Rui Hachimura makes history as maiden Japanese first-round NBA draft pick

The Japanese basketball standout is the ninth-overall pick, headed to Washington Wizards

Rui Hachimura has become Japan's first basketball player to be picked in the first round of the NBA draft.

The 21-year-old was the ninth overall pick.

After spending the last three years at Gonzaga University in Spokane, Washington, on Thursday night Hachimura was drafted by the District of Columbia-based Washington Wizards.

"It's crazy. It's unreal. It means a lot for me, my family and all my country," the Japanese prodigy said moments afterward. "I'm so thankful to be here."

Duke hooper Zion Williamson was snapped up by the New Orleans Pelicans as top pick.

Given the chance to address his fans in Japanese after the history-making pick, he later told the ESPN audience in English that his message was simple: "I said, 'I'm the first guy in the NBA that got drafted.'"

A first for Japan

When Hachimura declared in April that he would enter the NBA, he all but guaranteed that he would become the first Japanese NBA draft pick.

"It's been crazy," he said this week ahead of the draft. "When I started basketball, my coach told me, 'You're going to the NBA.' He pointed at me and said, 'You're going to the NBA.'... I'm really here now."

Hachimura, much like other Japanese sports stars including figure skating's Yuzuru Hanyu and tennis' Naomi Osaka, has attracted massive amounts of attention from his home press corps with 46 members of the press representing 23 outlets present in Brooklyn. He spent draft week media opportunities answering questions in both English and Japanese.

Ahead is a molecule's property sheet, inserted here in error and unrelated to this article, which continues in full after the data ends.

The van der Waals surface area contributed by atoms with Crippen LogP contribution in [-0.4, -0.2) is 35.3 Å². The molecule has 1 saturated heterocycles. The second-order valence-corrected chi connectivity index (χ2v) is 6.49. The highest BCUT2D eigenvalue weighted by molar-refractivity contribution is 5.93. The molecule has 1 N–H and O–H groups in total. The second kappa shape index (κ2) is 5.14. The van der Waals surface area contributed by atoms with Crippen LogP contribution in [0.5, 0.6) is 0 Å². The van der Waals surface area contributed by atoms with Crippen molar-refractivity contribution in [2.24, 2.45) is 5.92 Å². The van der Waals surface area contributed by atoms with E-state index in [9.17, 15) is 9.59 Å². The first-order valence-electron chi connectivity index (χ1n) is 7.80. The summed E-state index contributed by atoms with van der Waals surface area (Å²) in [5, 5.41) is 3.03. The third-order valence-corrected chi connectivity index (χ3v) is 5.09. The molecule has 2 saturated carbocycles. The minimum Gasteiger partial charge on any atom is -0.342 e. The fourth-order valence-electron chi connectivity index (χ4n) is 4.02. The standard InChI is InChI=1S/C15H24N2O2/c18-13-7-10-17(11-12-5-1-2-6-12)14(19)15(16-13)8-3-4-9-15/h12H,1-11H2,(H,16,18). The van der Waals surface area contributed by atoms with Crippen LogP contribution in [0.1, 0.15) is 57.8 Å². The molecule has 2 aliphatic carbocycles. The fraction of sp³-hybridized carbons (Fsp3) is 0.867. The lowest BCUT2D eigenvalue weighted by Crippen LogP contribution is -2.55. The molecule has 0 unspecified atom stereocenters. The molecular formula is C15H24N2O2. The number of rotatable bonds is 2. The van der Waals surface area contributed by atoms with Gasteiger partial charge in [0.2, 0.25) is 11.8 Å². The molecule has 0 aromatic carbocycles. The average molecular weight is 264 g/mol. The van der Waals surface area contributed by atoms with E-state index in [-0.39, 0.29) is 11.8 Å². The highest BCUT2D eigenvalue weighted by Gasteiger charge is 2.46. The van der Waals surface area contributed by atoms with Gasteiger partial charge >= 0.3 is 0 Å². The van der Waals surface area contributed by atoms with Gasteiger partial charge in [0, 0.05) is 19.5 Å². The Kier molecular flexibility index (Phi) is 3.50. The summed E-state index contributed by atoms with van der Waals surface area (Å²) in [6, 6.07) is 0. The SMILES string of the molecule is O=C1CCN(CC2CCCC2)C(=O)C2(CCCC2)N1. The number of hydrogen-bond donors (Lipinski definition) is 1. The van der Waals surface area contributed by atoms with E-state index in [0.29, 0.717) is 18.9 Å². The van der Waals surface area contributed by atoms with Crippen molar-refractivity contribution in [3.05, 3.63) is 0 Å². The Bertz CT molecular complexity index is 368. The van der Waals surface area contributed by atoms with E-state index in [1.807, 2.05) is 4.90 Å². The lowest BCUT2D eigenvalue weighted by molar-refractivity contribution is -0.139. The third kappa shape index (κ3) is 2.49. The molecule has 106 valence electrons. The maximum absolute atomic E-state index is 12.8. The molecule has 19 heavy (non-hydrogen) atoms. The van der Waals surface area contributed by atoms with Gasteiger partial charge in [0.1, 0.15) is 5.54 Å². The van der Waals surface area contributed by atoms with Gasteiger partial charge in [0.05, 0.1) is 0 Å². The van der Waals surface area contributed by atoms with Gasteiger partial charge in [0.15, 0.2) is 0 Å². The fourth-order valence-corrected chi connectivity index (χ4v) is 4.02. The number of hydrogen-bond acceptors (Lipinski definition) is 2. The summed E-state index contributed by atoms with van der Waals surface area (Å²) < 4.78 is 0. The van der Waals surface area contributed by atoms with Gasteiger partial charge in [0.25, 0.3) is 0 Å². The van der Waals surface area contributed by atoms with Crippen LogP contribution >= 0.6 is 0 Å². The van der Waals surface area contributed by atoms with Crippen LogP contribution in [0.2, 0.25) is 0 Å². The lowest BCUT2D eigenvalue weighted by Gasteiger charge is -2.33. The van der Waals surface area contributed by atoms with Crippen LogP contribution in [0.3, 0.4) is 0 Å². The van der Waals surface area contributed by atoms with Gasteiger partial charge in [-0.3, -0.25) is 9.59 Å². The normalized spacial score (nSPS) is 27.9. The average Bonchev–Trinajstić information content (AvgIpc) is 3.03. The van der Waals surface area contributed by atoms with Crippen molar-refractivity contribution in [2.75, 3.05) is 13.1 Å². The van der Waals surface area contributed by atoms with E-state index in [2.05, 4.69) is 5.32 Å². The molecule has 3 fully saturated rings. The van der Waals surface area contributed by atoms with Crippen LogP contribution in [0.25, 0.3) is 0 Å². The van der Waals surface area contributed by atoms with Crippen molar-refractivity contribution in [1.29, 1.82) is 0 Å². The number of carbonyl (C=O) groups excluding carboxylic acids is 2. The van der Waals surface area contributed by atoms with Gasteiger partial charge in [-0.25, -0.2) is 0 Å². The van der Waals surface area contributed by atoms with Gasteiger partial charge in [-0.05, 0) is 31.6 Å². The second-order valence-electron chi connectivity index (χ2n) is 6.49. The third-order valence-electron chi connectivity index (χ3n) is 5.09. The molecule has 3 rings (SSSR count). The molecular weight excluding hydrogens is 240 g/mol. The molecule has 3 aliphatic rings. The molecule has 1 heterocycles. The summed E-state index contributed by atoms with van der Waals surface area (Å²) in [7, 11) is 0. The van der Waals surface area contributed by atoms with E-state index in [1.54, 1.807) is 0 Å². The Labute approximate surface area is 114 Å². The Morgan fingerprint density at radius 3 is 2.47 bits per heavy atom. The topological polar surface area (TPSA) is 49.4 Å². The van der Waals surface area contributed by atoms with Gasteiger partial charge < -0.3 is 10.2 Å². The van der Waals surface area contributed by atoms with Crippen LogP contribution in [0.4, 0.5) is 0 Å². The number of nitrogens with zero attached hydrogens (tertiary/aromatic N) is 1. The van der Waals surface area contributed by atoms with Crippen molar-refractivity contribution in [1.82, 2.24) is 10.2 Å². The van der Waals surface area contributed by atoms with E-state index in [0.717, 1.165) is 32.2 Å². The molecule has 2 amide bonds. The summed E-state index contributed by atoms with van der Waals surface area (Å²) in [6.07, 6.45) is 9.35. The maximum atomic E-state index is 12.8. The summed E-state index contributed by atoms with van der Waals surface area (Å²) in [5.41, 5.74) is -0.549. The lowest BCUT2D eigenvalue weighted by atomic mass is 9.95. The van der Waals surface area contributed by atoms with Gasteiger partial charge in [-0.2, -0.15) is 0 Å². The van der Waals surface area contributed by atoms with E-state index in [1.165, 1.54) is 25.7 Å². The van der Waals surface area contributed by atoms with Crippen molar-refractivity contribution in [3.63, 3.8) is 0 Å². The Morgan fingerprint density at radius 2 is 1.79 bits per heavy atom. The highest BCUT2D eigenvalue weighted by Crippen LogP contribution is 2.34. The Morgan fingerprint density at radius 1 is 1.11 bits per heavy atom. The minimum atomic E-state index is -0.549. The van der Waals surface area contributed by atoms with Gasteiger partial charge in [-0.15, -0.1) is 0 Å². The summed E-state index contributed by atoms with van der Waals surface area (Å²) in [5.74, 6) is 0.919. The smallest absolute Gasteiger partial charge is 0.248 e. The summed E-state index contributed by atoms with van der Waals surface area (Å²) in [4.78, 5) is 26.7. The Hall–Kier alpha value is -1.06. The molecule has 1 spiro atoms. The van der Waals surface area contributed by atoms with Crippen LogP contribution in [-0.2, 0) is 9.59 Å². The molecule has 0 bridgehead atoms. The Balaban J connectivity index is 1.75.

Though he is the first NBA draft pick, Hachimura won't be the first from his country to play in the NBA.

That honor belongs to Yuta Tabuse, who was the first Japanese to participate in a regular season NBA game in 2004 when he debuted with the Phoenix Suns.

Yuta Watanabe followed 14 long years later, playing for the Memphis Grizzlies in 2018. Both, however, were undrafted.

Moving on, early

Hachimura's April announcement meant that he would forego his final season at Gonzaga University where has been a standout, including as part of the 2016-17 team that lost to the University of North Carolina in the national championship game.

"The last three years at Gonzaga have been a dream come true, and now I'd like to pursue my next dream of playing in the NBA," the 2.07m (6'8") forward was quoted saying in a press release announcing his decision. "This was a significant decision for my family and myself."

The decision came on the heels a 2018-19 season in which Hachimura was named the West Coast Conference player of the year, led Gonzaga in scoring with a 19.7 points per game average and helped his team make an Elite Eight appearance.

Juggling act ahead

Hachimura's announcement to enter the draft was hardly unexpected, but it does come with complications for an already busy schedule.

He would be a vital part of Japan's efforts during August's FIBA World Cup in China, where his home country will have to face off with the United States, Turkey and the Czech Republic in Group E.

Though Japan is already qualified to next year's 2020 Olympic Games as the host nation, the World Cup represents a chance for Japan to cut its teeth among some of the world's best teams.

That's an opportunity that will be hard to pass on for the man who hopes to be the face of Japanese basketball.

"Basketball's getting bigger in Japan and I want to be the guy, the face of it," Hachimura said.

Only time will tell how Hachimura manages representing the Japanese national team and acclimating to life in the NBA.


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